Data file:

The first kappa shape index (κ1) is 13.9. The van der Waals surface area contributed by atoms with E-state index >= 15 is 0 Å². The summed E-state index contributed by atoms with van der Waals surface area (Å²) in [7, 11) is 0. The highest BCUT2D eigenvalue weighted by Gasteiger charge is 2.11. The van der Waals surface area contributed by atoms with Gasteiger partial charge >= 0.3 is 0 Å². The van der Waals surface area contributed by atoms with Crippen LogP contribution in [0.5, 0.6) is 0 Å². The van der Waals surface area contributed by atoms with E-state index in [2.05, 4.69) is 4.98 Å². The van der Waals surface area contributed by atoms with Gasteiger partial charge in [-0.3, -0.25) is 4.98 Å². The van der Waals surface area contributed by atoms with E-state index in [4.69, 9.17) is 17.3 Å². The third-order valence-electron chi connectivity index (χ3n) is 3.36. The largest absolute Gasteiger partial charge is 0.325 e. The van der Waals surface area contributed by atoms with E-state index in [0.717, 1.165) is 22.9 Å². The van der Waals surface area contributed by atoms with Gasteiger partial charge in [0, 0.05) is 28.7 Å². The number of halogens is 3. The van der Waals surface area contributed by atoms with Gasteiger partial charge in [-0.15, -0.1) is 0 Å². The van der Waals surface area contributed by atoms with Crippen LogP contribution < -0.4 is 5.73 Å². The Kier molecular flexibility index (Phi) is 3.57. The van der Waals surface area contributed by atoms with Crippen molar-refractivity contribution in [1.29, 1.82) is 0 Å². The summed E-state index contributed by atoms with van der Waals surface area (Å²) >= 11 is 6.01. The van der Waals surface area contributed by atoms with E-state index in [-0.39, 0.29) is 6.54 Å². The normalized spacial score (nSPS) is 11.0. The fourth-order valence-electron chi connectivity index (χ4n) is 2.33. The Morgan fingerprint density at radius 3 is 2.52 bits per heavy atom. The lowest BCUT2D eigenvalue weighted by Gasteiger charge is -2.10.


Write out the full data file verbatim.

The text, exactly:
The first kappa shape index (κ1) is 13.9. The van der Waals surface area contributed by atoms with E-state index >= 15 is 0 Å². The summed E-state index contributed by atoms with van der Waals surface area (Å²) in [7, 11) is 0. The highest BCUT2D eigenvalue weighted by Gasteiger charge is 2.11. The van der Waals surface area contributed by atoms with Gasteiger partial charge >= 0.3 is 0 Å². The van der Waals surface area contributed by atoms with Crippen LogP contribution in [0.5, 0.6) is 0 Å². The van der Waals surface area contributed by atoms with E-state index in [2.05, 4.69) is 4.98 Å². The van der Waals surface area contributed by atoms with Gasteiger partial charge in [-0.3, -0.25) is 4.98 Å². The van der Waals surface area contributed by atoms with E-state index in [4.69, 9.17) is 17.3 Å². The third-order valence-electron chi connectivity index (χ3n) is 3.36. The largest absolute Gasteiger partial charge is 0.325 e. The van der Waals surface area contributed by atoms with E-state index in [0.717, 1.165) is 22.9 Å². The van der Waals surface area contributed by atoms with Gasteiger partial charge in [0, 0.05) is 28.7 Å². The number of halogens is 3. The van der Waals surface area contributed by atoms with Gasteiger partial charge in [-0.15, -0.1) is 0 Å². The van der Waals surface area contributed by atoms with Crippen LogP contribution < -0.4 is 5.73 Å². The Kier molecular flexibility index (Phi) is 3.57. The van der Waals surface area contributed by atoms with Crippen molar-refractivity contribution in [1.29, 1.82) is 0 Å². The summed E-state index contributed by atoms with van der Waals surface area (Å²) >= 11 is 6.01. The van der Waals surface area contributed by atoms with E-state index in [-0.39, 0.29) is 6.54 Å². The normalized spacial score (nSPS) is 11.0. The fourth-order valence-electron chi connectivity index (χ4n) is 2.33. The Morgan fingerprint density at radius 3 is 2.52 bits per heavy atom. The lowest BCUT2D eigenvalue weighted by Gasteiger charge is -2.10.